Protecting the Community Together

It is essential that residents have a strong voice in the public hearing process, so that the EPA will enact an effective and comprehensive remediation solution and not simply the most expedient and inexpensive remedy. That is why the Coalition is engaging the residents to become informed and advocate for their health and environment.
 
Lois Gibbs, Environmental Activist; Rock Owens, Harris County Managing Attorney Environmental Division; & Vince Ryan Harris County Attorney with San Jacinto River Coalition members.  San Jacinto River Coalition Members 
                                                                                  

The San Jacinto River Coalition in Action

Before the San Jacinto Coalition was established, the public rarely attended EPA community meetings. Now the public fills meetings to capacity, seeking answers and action. Public awareness of the Superfund Site and its contamination have increased greatly. For example, the EPA held a community meeting this year at residents’ request and 200 people attended on a cold January night in Far East Harris County. Well informed, residents questioned closely the EPA and demanded full site remediation.
 
Texans Together and San Jacinto Coalition Members Canvassing in Highlands

In August  2014, Texans Together and San Jacinto River Coalition hosted a community education workshop at Lee College with guest speaker, Nobel Prize Nominee and environmental activist, Lois Gibbs.  The workshop helped educate the community on the dangers of the waste pits and effective organizing. 

Lois Gibbs at Community Workshop at Lee College, August 2, 2014

Why We Care

The Waste Pits' dioxins are some of the most toxic chemical contaminants in the world and are a known human carcinogen, according to the National Institute of Environmental Health Sciences, Residents have been exposed primarily to dioxins through the skin and by eating contaminated seafood. The 16,000 residents living within a 5 mile radius of the Site have an abnormally high number of cancers and other dioxin-related illnesses. Galveston Bay’s seafood remains contaminated and should not be eaten.  
 
Public Notice and Seafood Consumption Health Advisory at the site of the San Jacinto River Waste Pits

 

Submerged in the San Jacinto River, near the Texas coast, the Waste Pits are highly vulnerable to hurricanes and tidal surges. If the dioxin remains on site, then these natural forces would disperse the wastes through out residents’ lands and the waters of the River and Bay. This toxic dispersion would be an health, environmental, and financial disaster. Dr. Sam Brody, Professor of Sustainable Beaches and Shoreline at Texas A&M- Galveston, concluded in a report commissioned by the Coalition that the site was “a loaded gun” at “the most vulnerable of sites.” He strongly recommended the dioxins be fully removed from the Site before a hurricane caused a catastrophe.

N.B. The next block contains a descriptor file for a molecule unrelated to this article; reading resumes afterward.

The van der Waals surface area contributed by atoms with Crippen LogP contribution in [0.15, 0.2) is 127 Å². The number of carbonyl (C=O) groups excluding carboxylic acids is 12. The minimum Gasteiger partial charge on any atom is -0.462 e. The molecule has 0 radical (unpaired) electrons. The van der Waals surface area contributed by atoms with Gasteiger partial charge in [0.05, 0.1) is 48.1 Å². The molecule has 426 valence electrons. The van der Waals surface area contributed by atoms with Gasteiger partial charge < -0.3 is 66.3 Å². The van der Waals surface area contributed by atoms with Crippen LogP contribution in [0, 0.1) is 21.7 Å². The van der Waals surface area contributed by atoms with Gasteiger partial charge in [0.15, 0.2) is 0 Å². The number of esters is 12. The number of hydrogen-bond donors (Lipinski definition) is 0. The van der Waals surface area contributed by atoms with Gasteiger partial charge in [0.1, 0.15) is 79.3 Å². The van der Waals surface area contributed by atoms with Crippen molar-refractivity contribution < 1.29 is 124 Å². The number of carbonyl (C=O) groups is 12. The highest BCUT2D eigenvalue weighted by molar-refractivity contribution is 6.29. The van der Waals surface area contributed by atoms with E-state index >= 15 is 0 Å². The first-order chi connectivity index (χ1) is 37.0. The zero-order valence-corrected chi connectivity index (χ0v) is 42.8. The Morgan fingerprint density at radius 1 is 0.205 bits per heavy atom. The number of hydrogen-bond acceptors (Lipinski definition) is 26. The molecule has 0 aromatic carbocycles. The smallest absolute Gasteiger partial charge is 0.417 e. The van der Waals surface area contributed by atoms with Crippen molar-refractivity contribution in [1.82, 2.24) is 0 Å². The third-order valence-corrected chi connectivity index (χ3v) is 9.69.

SJRC in the News

The Coalition has generated extensive media coverage, bringing local, state and national attention to the Waste Pits. Pulitzer Prize winning cartoonist Nick Anderson of the Houston Chronicle has run widely seen editorial cartoon panels on the Waste Pits. Print media, television and radio cover regularly the Coalition and its activities. For example, in June, 2014, KHOU spoke with Jackie Young of Texans Together about the dangers of the Waste Pits. View the story here. Then in August 2014, The Observer covered SJRC's workshop with Nobel Prize Nominee Lois Gibbs, and in September 2014, Houston Press covered SJRC's rallying in front of Waste Management, Inc, For the San Jacinto River Waste Pits, Fox 26 News spoke with Jackie Young in October and in November, In November, The Houston Press spoke with Jackie regarding the trial as well. In December 2014, Fox26 covered the SJRC's and resident's concern about barge traffic stirring up sediment or damaging the caps.
 
Recently,  Dr. Sam Brody of Texas A&M released his findings on the San Jacinto Waste Pits at a Coalition press conference. In the video below, Dr. Brody compares the Waste Pits to a "loaded gun" because of the threat of dioxin dispersion from a hurricane or tidal surge. 
 

 

For a look at activities in 2014 please see: San Jacinto Coalition Year End Wrap-Up 2014

 

If you support our efforts to clean up the Waste Pits, we encourage you to sign our petition here


For more information on the San Jacinto River Coalition follow the links below:

NewsFix Houston Article: http://t.co/e8tWZdqZdO

90.1 KPFT "Connect the Dots" (June 25): http://bit.ly/TmsxQS

Houston Chronicle Editorial Cartoon: http://bit.ly/

TTEF Blog: http://bit.ly/1llofQx

KHOU Video: http://bit.ly/1veP91V

Texas Parks & Wildlife Consumption Advisory http://bit.ly/1tASRne

 



Contact Us

Texans Together Education Fund

P.O. Box 1296
Houston, Texas 77251-1296

713-782-8833